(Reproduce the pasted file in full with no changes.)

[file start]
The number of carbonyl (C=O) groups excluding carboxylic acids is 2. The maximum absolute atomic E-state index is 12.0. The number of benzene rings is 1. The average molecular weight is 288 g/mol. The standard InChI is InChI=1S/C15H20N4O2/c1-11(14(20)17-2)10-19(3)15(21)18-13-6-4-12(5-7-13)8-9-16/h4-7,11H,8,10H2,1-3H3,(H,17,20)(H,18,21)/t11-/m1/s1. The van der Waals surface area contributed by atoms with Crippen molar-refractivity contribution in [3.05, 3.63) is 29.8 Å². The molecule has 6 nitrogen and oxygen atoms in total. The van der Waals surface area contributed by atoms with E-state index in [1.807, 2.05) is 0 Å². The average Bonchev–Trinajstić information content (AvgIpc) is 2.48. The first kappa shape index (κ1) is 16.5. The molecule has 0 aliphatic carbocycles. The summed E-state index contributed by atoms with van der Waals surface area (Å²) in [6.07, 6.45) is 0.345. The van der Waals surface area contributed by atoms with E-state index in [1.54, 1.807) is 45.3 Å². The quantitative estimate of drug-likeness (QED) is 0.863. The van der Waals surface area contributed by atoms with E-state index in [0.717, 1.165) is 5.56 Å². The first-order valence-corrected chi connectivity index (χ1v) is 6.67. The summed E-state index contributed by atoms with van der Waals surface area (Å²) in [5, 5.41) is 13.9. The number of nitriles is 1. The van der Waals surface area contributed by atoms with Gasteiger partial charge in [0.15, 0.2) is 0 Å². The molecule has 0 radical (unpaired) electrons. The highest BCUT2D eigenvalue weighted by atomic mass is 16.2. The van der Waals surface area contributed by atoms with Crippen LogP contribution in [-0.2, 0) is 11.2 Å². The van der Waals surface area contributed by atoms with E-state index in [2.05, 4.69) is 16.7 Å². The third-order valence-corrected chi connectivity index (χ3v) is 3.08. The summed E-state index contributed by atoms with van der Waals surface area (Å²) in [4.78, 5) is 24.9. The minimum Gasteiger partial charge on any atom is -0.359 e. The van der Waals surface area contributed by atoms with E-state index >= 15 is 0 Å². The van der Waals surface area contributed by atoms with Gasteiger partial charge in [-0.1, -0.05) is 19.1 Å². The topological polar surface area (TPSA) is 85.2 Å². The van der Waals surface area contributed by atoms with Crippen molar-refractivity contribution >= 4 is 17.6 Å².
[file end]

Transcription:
The number of carbonyl (C=O) groups excluding carboxylic acids is 2. The maximum absolute atomic E-state index is 12.0. The number of benzene rings is 1. The average molecular weight is 288 g/mol. The standard InChI is InChI=1S/C15H20N4O2/c1-11(14(20)17-2)10-19(3)15(21)18-13-6-4-12(5-7-13)8-9-16/h4-7,11H,8,10H2,1-3H3,(H,17,20)(H,18,21)/t11-/m1/s1. The van der Waals surface area contributed by atoms with Crippen molar-refractivity contribution in [3.05, 3.63) is 29.8 Å². The molecule has 6 nitrogen and oxygen atoms in total. The van der Waals surface area contributed by atoms with E-state index in [1.807, 2.05) is 0 Å². The average Bonchev–Trinajstić information content (AvgIpc) is 2.48. The first kappa shape index (κ1) is 16.5. The molecule has 0 aliphatic carbocycles. The summed E-state index contributed by atoms with van der Waals surface area (Å²) in [6.07, 6.45) is 0.345. The van der Waals surface area contributed by atoms with E-state index in [1.54, 1.807) is 45.3 Å². The quantitative estimate of drug-likeness (QED) is 0.863. The van der Waals surface area contributed by atoms with E-state index in [0.717, 1.165) is 5.56 Å². The first-order valence-corrected chi connectivity index (χ1v) is 6.67. The summed E-state index contributed by atoms with van der Waals surface area (Å²) in [5, 5.41) is 13.9. The number of nitriles is 1. The van der Waals surface area contributed by atoms with Gasteiger partial charge in [0.15, 0.2) is 0 Å². The molecule has 0 radical (unpaired) electrons. The highest BCUT2D eigenvalue weighted by atomic mass is 16.2. The van der Waals surface area contributed by atoms with Crippen LogP contribution in [-0.2, 0) is 11.2 Å². The van der Waals surface area contributed by atoms with E-state index in [2.05, 4.69) is 16.7 Å². The third-order valence-corrected chi connectivity index (χ3v) is 3.08. The summed E-state index contributed by atoms with van der Waals surface area (Å²) in [4.78, 5) is 24.9. The minimum Gasteiger partial charge on any atom is -0.359 e. The van der Waals surface area contributed by atoms with E-state index >= 15 is 0 Å². The van der Waals surface area contributed by atoms with Gasteiger partial charge in [-0.1, -0.05) is 19.1 Å². The topological polar surface area (TPSA) is 85.2 Å². The van der Waals surface area contributed by atoms with Crippen molar-refractivity contribution >= 4 is 17.6 Å².